Walter Cronkite Reported To Be Gravely Ill
MediaBistro is reporting that legendary 92-year old newsman Walter Cronkite is gravely ill.
A native of St. Joseph, Mo., Cronkite made his mark as a World War II correspondent for United Press. He joined CBS in 1950 as a Washington correspondent. In 1962, he was named anchor of "CBS Evening News," then 15 minutes in length. The following year, it became network TV's first 30'minute weeknight newscast.
Cronkite's nightly sign-off -- "And that's the way it is..." - became part of the popular lexicon, and his gravelly voice was instantly recognizable. During his tenure, he led "Evening News" to first place in the Nielsen ratings.
It's hard to believe there was a time when a network news anchor was known for professionalism and compassion. When a network news division dared challenge the powers that be. It's hard to believe that a man such as Walter Cronkite could have had such a national platform. He was known as the most trusted man in America. A news man!
Cronkite's most famous moments came at times of national tragedy. He was the person with whom you wanted to share such moments. His emotional announcement of the death of President Kennedy was criticized by some, but the humanity behind his professionalism helped solidify his status as voice of the people.
His single most famous moment may have been his February 1968 editorial comment, after the Tet Offensive, that the Vietnam War was unwinnable. The YouTube embedding has been disabled, but you can view part of it here.
From the text:
This summer's almost certain standoff will either end in real give-and-take negotiations or terrible escalation; and for every means we have to escalate, the enemy can match us, and that applies to invasion of the North, the use of nuclear weapons, or the mere commitment of one hundred, or two hundred, or three hundred thousand more American troops to the battle. And with each escalation, the world comes closer to the brink of cosmic disaster.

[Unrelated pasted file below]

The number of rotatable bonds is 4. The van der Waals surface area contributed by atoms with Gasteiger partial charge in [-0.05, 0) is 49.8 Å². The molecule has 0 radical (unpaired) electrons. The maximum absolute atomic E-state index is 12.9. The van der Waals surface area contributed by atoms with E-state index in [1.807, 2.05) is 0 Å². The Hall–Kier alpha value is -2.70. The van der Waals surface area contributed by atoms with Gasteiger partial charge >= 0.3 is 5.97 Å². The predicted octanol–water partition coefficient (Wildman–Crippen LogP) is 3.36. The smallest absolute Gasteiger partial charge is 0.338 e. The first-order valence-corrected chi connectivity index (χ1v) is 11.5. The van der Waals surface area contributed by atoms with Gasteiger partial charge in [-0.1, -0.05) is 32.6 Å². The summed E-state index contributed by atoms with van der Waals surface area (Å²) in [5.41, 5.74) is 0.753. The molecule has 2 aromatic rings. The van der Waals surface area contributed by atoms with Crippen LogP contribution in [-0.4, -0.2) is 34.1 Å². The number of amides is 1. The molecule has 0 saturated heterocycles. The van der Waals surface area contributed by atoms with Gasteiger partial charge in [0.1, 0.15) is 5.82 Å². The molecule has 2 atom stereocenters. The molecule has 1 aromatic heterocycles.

To say that we are closer to victory today is to believe, in the face of the evidence, the optimists who have been wrong in the past. To suggest we are on the edge of defeat is to yield to unreasonable pessimism. To say that we are mired in stalemate seems the only realistic, yet unsatisfactory, conclusion. On the off chance that military and political analysts are right, in the next few months we must test the enemy's intentions, in case this is indeed his last big gasp before negotiations. But it is increasingly clear to this reporter that the only rational way out then will be to negotiate, not as victors, but as an honorable people who lived up to their pledge to defend democracy, and did the best they could.
The impact of that editorial was later explained by Tom Wicker:
When Mr. Cronkite came back from Vietnam after the Tet offensive of 1968, he concluded on national television that the war had become no better than a stalemate. Hearing that, President Lyndon Johnson told associates, ''If I've lost Cronkite, I've lost Middle America.'' And he had.
In this recent interview, Cronkite reflects:
Walter Cronkite. Journalist. Gravely ill. Let's hope for the best, and send our wishes, prayers, and other positive thoughts and emotions. The world will not see his like again.